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Taiwan admits to lack of careful consideration on 'kill' marks

Taiwan admits to lack of careful consideration on 'kill' marks

Taipei, July 1 (CNA) Taiwan's Air Force admitted Wednesday to failing to think the issue through before painting Japanese flags on two modern fighter jets that will appear in an upcoming military display to mark the 70th anniversary of the Republic of China's victory over Japan in the second Sino-Japanese War. It is undeniable that "we did not give (the move) careful consideration," said Lt. Gen. Chang Che-ping (???) at a news conference.
A day earlier, the Ministry of National Defense (MND) confirmed that the Japanese national flags on the fighters had been removed amid Japan's concerns. At the suggestion of some military experts and fans, the Air Force painted several historical icons related to the war against Japan on the fighters to commemorate the anniversary of the end of the 1937-1945 conflict and the cooperation between the ROC and the United States, Chang explained. Among the icons on a U.S.-made F-16 jet fighter and a locally developed Indigenous Defense Fighter (IDF) jet were Japanese flags to symbolize the number of Japanese military planes shot down during the war.
The special designs on the fighters were revealed during a media tour organized by the Defense Ministry on June 8. The move drew mixed reviews, however, and the Air Force decided to remove the Japanese flags after finding out that no other countries have painted kill marks on modern jet fighters as part of commemorative events marking the World War II anniversary. Chang denied that the Air Force buckled to external pressure in removing the Japanese flags from the aircraft on June 19.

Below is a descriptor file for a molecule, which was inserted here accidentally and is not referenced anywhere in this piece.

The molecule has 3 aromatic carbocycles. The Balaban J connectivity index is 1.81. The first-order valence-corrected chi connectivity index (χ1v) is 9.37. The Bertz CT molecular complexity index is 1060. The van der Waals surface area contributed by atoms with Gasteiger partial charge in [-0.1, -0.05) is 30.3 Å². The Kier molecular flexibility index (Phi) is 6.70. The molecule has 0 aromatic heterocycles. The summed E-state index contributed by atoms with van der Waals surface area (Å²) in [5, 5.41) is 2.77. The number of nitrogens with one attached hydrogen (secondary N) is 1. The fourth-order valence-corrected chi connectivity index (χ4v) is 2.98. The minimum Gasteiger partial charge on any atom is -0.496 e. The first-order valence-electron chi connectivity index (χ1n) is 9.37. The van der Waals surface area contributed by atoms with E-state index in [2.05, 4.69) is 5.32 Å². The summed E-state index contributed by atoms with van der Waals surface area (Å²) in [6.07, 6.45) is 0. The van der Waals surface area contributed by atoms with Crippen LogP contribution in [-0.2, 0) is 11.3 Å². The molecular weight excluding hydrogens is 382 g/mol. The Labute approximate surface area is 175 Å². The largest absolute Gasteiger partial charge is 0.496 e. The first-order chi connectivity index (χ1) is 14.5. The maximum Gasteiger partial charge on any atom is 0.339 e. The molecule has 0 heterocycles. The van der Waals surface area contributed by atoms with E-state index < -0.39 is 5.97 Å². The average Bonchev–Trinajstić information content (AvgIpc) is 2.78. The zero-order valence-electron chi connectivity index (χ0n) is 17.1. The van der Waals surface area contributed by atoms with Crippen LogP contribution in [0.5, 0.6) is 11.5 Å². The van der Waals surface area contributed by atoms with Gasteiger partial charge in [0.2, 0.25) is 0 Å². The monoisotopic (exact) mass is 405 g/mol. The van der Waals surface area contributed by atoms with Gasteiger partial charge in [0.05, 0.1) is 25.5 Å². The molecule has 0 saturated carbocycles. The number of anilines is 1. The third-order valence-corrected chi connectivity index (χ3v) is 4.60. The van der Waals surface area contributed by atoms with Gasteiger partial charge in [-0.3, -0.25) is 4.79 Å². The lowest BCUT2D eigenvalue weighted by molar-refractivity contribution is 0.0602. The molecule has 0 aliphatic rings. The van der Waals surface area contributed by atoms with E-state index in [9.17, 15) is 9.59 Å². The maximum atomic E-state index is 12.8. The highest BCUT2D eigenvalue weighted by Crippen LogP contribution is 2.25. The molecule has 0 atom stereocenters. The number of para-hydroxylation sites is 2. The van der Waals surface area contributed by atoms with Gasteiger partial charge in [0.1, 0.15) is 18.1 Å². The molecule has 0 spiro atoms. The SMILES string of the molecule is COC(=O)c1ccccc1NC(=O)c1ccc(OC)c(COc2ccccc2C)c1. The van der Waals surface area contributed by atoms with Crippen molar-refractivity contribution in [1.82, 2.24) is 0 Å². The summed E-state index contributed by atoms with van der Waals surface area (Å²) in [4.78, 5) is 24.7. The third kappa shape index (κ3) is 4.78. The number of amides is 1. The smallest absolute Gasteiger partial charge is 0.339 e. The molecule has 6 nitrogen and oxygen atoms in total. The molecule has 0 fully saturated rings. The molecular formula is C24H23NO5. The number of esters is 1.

Asked about the issue, Defense Ministry spokesman Maj. Gen. Luo Shou-he (???) said Japanese officials raised the issue with the Ministry of Foreign Affairs, which then expressed the view to the MND that it was inappropriate to paint the flags on modern fighters not in use during the 1937-1945 war. The Defense Ministry later agreed to make the adjustments to better represent historical facts, he added, but denied receiving any pressure from Japan or other external sources on the issue. Although the Japanese flags were removed from the modern jet fighters, the kill markings on a replica Curtiss P-40 Warhawk plane remain to represent the five Japanese planes shot down by a ROC pilot during the war.
It will go on display at the July 4 military display as scheduled, the Air Force said. The P-40 was a widely produced American fighter plane during WWII and was flown by the Flying Tigers. All other special markings on the F-16 and the IDF will remain when the fighters participate in a flyover at the July 4 event. On the F-16, there is a cartoon-like flying tiger painted on the fuselage along with a shark's mouth on the nose of the fighter, to commemorate the contributions of the American Volunteer Group (AVG), better known as the Flying Tigers, to the ROC's fight against Japan. Similarly, the special designs for the IDF include a shark's mouth on the side of the fighter and 12 blue and white stripes -- a symbol of the 12 rays of sun on the ROC national flag -- on the tail of the fighter. The markings symbolize the Chinese-American Composite Wing, a joint U.S.-ROC air force unit that existed from 1943-1945, the Air Force said. The Air Force said it was aimed at demonstrating the friendship between the two countries in the war. (By Elaine Hou)


Updated : 2021-09-24 01:27 GMT+08:00